Faith Leaders: Immigration System Tears Families Apart

Faith leaders ranging from evangelical to Jewish came together Wednesday to launch a nationwide mobilization of people of faith to call for immigration reform that does not tear families apart.

Already the "Together, Not Torn: Families Can't Wait for Immigration Reform" campaign has collected over 100,000 pro-reform postcards that will be delivered to members of Congress next week. Organizers anticipate they will collect more than a million postcards within the next month.

"People of faith are calling for immigration reform because every day they witness the human consequences of the broken immigration system – families separated, workers exploited and communities in fear," said Jen Smyers, associate for immigration and refugee policy at Church World Service. "We pray that Congress will have the moral courage to enact humane immigration reform immediately, because our families and communities can no longer wait."

Faith leaders shared real stories of immigrant families hurt by the current system.

Galen Carey, director of government affairs at the National Association of Evangelicals, talked about a woman he recently met in Phoenix, Ariz. Maria's son was killed by a drunk driver but she felt that she could not press charges because of her legal status in the United States.

"Evangelicals have long pressed for immigration reform. But as immigrants have joined our churches in increasing numbers, our pastors are hearing stories like Maria's every day," Carey said. "This is why we are stepping up our efforts to hold President Obama and Members of Congress accountable for their promises to pass meaningful immigration reform this year."

The NAE adopted an immigration resolution last fall that calls for just and humane reform. It is the most comprehensive resolution on immigration the group has ever adopted. Since the resolution, the NAE has joined mainline and Catholic Christians on the frontline of religious advocacy for immigration reform.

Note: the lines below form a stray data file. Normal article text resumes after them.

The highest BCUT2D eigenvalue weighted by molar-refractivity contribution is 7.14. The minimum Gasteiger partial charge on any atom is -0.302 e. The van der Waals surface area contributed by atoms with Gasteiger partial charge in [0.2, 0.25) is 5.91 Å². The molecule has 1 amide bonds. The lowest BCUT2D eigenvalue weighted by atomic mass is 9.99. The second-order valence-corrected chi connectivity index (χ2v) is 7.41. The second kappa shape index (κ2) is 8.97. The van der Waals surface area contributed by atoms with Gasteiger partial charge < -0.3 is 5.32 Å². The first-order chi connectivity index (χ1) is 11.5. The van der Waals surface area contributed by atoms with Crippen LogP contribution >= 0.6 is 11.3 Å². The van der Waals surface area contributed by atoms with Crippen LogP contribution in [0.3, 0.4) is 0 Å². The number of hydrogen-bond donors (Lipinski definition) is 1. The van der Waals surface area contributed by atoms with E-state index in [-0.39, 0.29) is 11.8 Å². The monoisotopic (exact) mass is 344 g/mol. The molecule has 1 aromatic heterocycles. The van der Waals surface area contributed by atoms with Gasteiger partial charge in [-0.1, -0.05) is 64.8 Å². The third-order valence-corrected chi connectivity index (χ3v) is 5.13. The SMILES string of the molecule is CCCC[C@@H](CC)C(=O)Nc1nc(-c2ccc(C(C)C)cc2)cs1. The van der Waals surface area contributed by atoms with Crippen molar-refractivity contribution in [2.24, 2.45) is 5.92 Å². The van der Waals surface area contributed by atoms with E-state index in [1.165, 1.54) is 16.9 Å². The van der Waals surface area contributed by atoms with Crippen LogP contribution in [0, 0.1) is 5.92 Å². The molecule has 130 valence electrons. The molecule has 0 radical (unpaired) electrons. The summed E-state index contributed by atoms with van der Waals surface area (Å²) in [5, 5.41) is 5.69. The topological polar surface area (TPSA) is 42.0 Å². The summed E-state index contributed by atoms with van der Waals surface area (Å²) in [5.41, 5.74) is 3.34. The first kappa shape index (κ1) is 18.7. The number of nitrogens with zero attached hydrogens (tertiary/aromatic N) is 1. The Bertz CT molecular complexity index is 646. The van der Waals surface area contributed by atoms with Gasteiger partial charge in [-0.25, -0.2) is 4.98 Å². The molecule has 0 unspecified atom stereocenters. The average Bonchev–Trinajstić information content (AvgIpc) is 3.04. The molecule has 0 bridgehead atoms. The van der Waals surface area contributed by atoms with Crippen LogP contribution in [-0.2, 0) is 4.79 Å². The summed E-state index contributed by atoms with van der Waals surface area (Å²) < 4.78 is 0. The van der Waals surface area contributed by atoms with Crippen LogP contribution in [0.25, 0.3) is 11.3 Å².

Father Jon Pedigo of St. Julie Billiart Parish in San Jose, Calif., meanwhile, shared about how the broken immigration system has impacted his community.

Pedigo said two weeks ago local police conducted a traffic check near his parish. Dozens of undocumented parents did not pick up their children from school, "leaving the children standing in the rain waiting for their parents."

Moreover, local businesses reported a 70 percent loss of store traffic.

"Every day thousands of Silicon Valley families live in fear and in some cases panic that their families will be separated," Pedigo said. "The Catholic Church and all her institutions will step up efforts to educate across the political and economic divide of blue and red to call for reform."

Several members of Congress joined the press teleconference Wednesday and expressed their commitment to seeing reform in the nation's immigration system. They also said they were encouraged to see the faith community join the cause and mobilize a grassroots campaign to press Congress to take up the issue this year.

"In the immigration debate, the faith community reminds us of the importance of living out the proverb 'I am my brother's keeper,'" said Rep. Mike Honda (D-Calif.). "We cannot stand aside and allow millions of families to continue to suffer injustice and hardship while living in the shadows due thanks to a broken family immigration system."

Rep. Yvette Clark (D-NY), who represents one of the largest immigrant community in the United States, also participated in the teleconference.

The "Together, Not Torn: Families Can't Wait for Immigration Reform" campaign plans to hold about 100 pro-immigration reform events across the country during President's Day recess and into early March.

"The faith community is ready to lead our nation's return to a place of welcome and opportunity for everyone," said the Rev. Jennifer Kottler, a minister in the Christian Church (Disciples of Christ) and director of policy and advocacy at Sojourners. "Let there be no question of where the faith community stands collectively on this issue: we stand on the side of the widow, the orphan, and the stranger among us."

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